Researchers Develop Effective Thermal Energy Storage System
Panneer Selvam, center, Micah Hale, left, and Matt Strasser display the thermocline energy storage test system outside the Engineering Research Center in south Fayetteville.
FAYETTEVILLE, Ark. – Engineering researchers at the University of Arkansas have developed a thermal energy storage system that will work as a viable alternative to current methods used for storing energy collected from solar panels. Incorporating the researchers’ design into the operation of a concentrated solar power plant will dramatically increase annual energy production while significantly decreasing production costs.
Current storage methods use molten salts, oils or beds of packed rock as media to conduct heat inside thermal energy storage tanks. Although these methods do not lose much of the energy collected by the panels, they are either expensive or cause damage to tanks. Specifically, the use of a packed rock, currently the most efficient and least expensive method, leads to thermal “ratcheting,” which is the stress caused to tank walls because of the expansion and contraction of storage tanks due to thermal cycling.
“The most efficient, conventional method of storing energy from solar collectors satisfies the U.S. Department of Energy’s goal for system efficiency,” said Panneer Selvam, professor of civil engineering. “But there are problems associated with this method. Filler material used in the conventional method stresses and degrades the walls of storage tanks. This creates inefficiencies that aren’t calculated and, more importantly, could lead to catastrophic rupture of a tank.”
As an alternative to conventional methods, Selvam and doctoral student Matt Strasser designed and tested a structured thermocline system that uses parallel concrete plates instead of packed rock inside a single storage tank. Thermocline systems are units – bodies of water, such as oceans and lakes, for example, but also smaller units that contain fluids or gas – with distinct boundaries separating layers that have different temperatures. The plates were made from a special mixture of concrete developed by Micah Hale, associate professor of civil engineering. The mixture has survived temperatures of up to 600 degrees Celsius, or 1,112 degrees Fahrenheit. The storage process takes heat, collected in solar panels, and then transfers the heat through steel pipes into the concrete, which absorbs the heat and stores it until it can be transferred to a generator.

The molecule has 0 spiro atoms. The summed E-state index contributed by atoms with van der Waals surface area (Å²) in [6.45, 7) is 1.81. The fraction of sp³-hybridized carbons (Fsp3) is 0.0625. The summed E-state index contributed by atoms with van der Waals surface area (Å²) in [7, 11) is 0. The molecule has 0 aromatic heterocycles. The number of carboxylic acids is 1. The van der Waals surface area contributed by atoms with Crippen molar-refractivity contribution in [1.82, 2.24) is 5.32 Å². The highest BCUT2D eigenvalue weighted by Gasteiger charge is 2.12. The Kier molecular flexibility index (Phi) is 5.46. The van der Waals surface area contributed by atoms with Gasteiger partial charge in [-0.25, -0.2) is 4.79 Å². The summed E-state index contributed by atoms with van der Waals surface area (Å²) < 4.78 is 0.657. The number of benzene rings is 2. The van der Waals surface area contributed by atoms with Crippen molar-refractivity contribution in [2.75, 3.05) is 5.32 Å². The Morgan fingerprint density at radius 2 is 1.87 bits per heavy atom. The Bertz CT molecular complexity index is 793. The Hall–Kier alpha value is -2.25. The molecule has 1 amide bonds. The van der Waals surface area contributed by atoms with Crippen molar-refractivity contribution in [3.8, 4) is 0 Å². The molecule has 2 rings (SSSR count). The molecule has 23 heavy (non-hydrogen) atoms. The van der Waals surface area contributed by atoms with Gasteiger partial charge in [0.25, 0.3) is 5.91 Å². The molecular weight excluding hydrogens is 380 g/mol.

Modeling results showed the concrete plates conducted heat with an efficiency of 93.9 percent, which is higher than the Department of Energy’s goal and only slightly less than the efficiency of the packed-bed method. Tests also confirmed that the concrete layers conducted heat without causing damage to materials used for storage. In addition, energy storage using the concrete method cost only $0.78 per kilowatt-hour, far below the Department of Energy’s goal of achieving thermal energy storage at a cost of $15 per kilowatt-hour.
“Our work demonstrates that concrete is comparable to the packed-bed thermocline system in terms of energy efficiency,” Selvam said. “But the real benefit of the concrete layers is that they do not cost a lot to produce compared to other media, and they have the unique ability to conduct and store heat without damaging tanks. This factor alone will increase production and decrease operating expenses for concentrated solar power plants.”
In 2008, Selvam, holder of the James T. Womble Professor of Computational Mechanics and Nanotechnology Modeling, received a $770,000 award from the U.S. Department of Energy to develop a novel method of storing thermal energy in concrete. The award and research project were part of the federal government’s initiative to develop technology for low-cost energy storage of solar power.
Selvam also directs the university’s Computational Mechanics Laboratory.
Strasser is a Doctoral Academy Fellow. The Doctoral Academy Fellowships were created in 2002 as part of a $100 million endowment established by a $300 million gift from the Walton Charitable Support Foundation.
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